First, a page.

The Decameron, Volume II eBook

This eBook from the Gutenberg Project consists of approximately 573 pages of information about The Decameron, Volume II.

(1) The statue would doubtless be that of St. Ambrose of Siena, of the Dominican Order.


—­ Tofano one night locks his wife out of the house:  she, finding that by no entreaties may she prevail upon him to let her in, feigns to throw herself into a well, throwing therein a great stone.  Tofano hies him forth of the house, and runs to the spot:  she goes into the house, and locks him out, and hurls abuse at him from within. —­

The king no sooner wist that Elisa’s story was ended, than, turning to Lauretta, he signified his will that she should tell somewhat:  wherefore without delay she began:—­O Love, how great and signal is thy potency! how notable thy stratagems, thy devices!  Was there ever, shall there ever be, philosopher or adept competent to inspire, counsel and teach in such sort as thou by thine unpremeditated art dost tutor those that follow thy lead?  Verily laggard teachers are they all in comparison of thee, as by the matters heretofore set forth may very well be understood.  To which store I will add, loving ladies, a stratagem used by a woman of quite ordinary understanding, and of such a sort that I know not by whom she could have been taught it save by Love.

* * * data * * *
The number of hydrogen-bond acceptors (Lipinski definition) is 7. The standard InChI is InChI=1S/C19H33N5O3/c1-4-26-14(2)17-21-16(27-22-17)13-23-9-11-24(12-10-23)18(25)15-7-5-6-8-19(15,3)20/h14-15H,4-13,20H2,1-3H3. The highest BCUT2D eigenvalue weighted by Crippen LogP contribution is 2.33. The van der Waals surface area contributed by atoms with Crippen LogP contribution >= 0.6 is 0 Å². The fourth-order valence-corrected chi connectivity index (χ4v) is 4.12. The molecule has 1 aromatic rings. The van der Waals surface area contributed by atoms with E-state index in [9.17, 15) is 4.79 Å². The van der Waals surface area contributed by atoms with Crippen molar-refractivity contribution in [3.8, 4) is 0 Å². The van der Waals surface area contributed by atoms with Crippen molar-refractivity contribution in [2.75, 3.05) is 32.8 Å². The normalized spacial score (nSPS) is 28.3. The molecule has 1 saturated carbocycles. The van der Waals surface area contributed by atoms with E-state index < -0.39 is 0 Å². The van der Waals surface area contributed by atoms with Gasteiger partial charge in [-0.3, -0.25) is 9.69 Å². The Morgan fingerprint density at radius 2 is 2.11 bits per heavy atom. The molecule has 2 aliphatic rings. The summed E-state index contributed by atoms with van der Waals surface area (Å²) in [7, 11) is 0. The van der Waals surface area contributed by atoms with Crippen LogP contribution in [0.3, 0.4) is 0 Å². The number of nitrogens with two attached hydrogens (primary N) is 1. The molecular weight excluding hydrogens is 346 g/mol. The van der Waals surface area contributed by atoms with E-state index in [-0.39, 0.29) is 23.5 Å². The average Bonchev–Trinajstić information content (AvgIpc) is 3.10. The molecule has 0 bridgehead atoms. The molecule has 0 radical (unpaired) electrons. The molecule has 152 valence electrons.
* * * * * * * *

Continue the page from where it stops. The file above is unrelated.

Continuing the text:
Know, then, that there dwelt aforetime at Arezzo a rich man, Tofano by name, who took to wife Monna Ghita, a lady exceeding fair, of whom, for what cause he knew not, he presently grew jealous.  Whereof the lady being ware, waxed resentful, and having on divers occasions demanded of him the reason of his jealousy, and gotten from him nought precise, but only generalities and trivialities, resolved at last to give him cause enough to die of that evil which without cause he so much dreaded.  And being ware that a gallant, whom she deemed well worthy of her, was enamoured of her, she, using due discretion, came to an understanding with him; which being brought to the point that it only remained to give effect to their words in act, the lady cast about to devise how this might be.  And witting that, among other bad habits that her husband had, he was too fond of his cups, she would not only commend indulgence, but cunningly and not seldom incite him thereto; insomuch that, well-nigh as often as she was so minded, she led him to drink to excess; and when she saw that he was well drunken, she would put him to bed; and so not once only but divers times without any manner of risk she forgathered with her lover; nay, presuming upon her husband’s intoxication, she grew so bold that, not content with bringing her lover into her house, she would at times go spend a great part of the night with him at his house, which was not far off.

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The Decameron, Volume II from Project Gutenberg. Public domain.
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